It is important to understand that both the delay and threshold have a cumulative effect on the total health detection. For example setting CrossSubnetDelay to send a heartbeat every 2 seconds and setting the CrossSubnetThreshold to 10 heartbeats missed before taking recovery, means that the cluster can have a total network tolerance of 20 seconds before recovery action is taken. In general, continuing to send frequent heartbeats but having greater thresholds is the preferred method. The primary scenario for increasing the Delay, is if there are ingress / egress charges for data sent between nodes. The table below lists properties to tune cluster heartbeats along with default and maximum values.
|SameSubnetDelay||1 second||1 second||2 seconds|
|SameSubnetThreshold||5 heartbeats||10 heartbeats||120 heartbeats|
|CrossSubnetDelay||1 second||1 seconds||4 seconds|
|CrossSubnetThreshold||5 heartbeats||20 heartbeats||120 heartbeats|
|CrossSiteDelay||NA||1 second||4 seconds|
|CrossSiteThreshold||NA||20 heartbeats||120 heartbeats|
To be more tolerant of transient failures it is recommended on Win2008 / Win2008 R2 / Win2012 / Win2012 R2 to increase the SameSubnetThreshold and CrossSubnetThreshold values to the higher Win2016 values. Note: If the Hyper-V role is installed on a Windows Server 2012 R2 Failover Cluster, the SameSubnetThreshold default will automatically be increased to 10 and the CrossSubnetThreshold default will automatically be increased to 20. After installing the following hotfix the default heartbeat values will be increased on Windows Server 2012 R2 to the Windows Server 2016 values.
Disclaimer: When increasing the cluster thresholds, it is recommended to increase in moderation. It is important to understand that increasing resiliency to network hiccups comes at the cost of increased downtime when a hard failure occurs. In most customers’ minds, the definition of a server being down on the network is when it is no longer accessible to clients. Traditionally for TCP based applications this means the resiliency of the TCP reconnect window. While the cluster thresholds can be configured for durations of minutes, to achieve reasonable recovery times for clients it is generally not recommended to exceed the TCP reconnect timeouts. Generally, this means not going above ~20 seconds.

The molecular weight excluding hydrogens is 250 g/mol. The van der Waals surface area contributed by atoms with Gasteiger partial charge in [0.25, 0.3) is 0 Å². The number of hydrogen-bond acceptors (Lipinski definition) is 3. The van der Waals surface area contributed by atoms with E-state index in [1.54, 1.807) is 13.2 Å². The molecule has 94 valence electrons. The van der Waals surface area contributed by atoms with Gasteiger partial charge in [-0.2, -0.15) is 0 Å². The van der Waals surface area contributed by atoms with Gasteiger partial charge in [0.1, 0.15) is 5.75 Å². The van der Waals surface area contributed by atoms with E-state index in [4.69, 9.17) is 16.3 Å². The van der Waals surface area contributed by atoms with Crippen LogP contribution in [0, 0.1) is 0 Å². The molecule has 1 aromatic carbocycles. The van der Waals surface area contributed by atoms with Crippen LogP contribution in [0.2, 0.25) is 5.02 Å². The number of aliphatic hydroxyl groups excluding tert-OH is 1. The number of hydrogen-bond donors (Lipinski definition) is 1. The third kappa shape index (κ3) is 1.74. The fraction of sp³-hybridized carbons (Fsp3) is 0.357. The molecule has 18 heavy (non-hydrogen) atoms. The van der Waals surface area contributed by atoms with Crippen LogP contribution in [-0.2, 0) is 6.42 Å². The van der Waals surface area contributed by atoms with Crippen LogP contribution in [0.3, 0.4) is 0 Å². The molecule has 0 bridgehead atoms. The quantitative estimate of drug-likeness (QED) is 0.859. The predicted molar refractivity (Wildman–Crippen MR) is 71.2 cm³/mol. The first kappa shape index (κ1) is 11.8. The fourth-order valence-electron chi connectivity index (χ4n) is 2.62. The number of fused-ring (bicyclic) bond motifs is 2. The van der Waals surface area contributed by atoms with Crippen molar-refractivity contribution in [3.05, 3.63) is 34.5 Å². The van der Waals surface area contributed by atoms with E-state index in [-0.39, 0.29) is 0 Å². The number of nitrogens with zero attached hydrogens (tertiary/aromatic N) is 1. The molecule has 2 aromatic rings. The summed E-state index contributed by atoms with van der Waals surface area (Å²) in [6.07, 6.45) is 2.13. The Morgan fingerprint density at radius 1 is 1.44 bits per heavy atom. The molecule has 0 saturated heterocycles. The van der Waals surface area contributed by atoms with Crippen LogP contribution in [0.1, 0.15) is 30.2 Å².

It critical to recognize that cranking up the thresholds to high values does not fix nor resolve the transient network issue, it simply masks the problem by making health monitoring less sensitive. The #1 mistake made broadly by customers is the perception of not triggering cluster health detection means the issue is resolved (which is not true!). I like to think of it, that just because you choose not to go to the doctor it does not mean you are healthy. In other words, the lack of someone telling you that you have a problem does not mean the problem went away.
Cluster heartbeat configuration settings are considered advanced settings which are only exposed via PowerShell. These setting can be set while the cluster is up and running with no downtime and will take effect immediately with no need to reboot or restart the cluster.
To view the current heartbeat configuration values:
PS C:> get-cluster | fl *subnet*
The setting can be modified with the following syntax:
PS C:> (get-cluster).SameSubnetThreshold = 20
Additional Considerations for Logging:
In Windows Server 2012 there is additional logging to the Cluster.log for heartbeat traffic when heartbeats are dropped. By default the RouteHistoryLength setting is set 10, which is two times the number of default thresholds. If you increase the SameSubnetThreshold or CrossSubnetThrehold values, it is recommended to increase the RouteHistoryLength value to be twice the value to ensure that if the time arises that you need to troubleshoot heartbeat packets being dropped that there is sufficient logging. This can be done with the following syntax:
PS C:> (get-cluster).RouteHistoryLength = 20
For more information on troubleshooting issues with nodes being removed from cluster membership due to network communication issues, please see the following blog:
To learn more see this Failover Cluster Networking Essentials session I did at TechEd:
Principal PM Manager
Clustering & High-Availability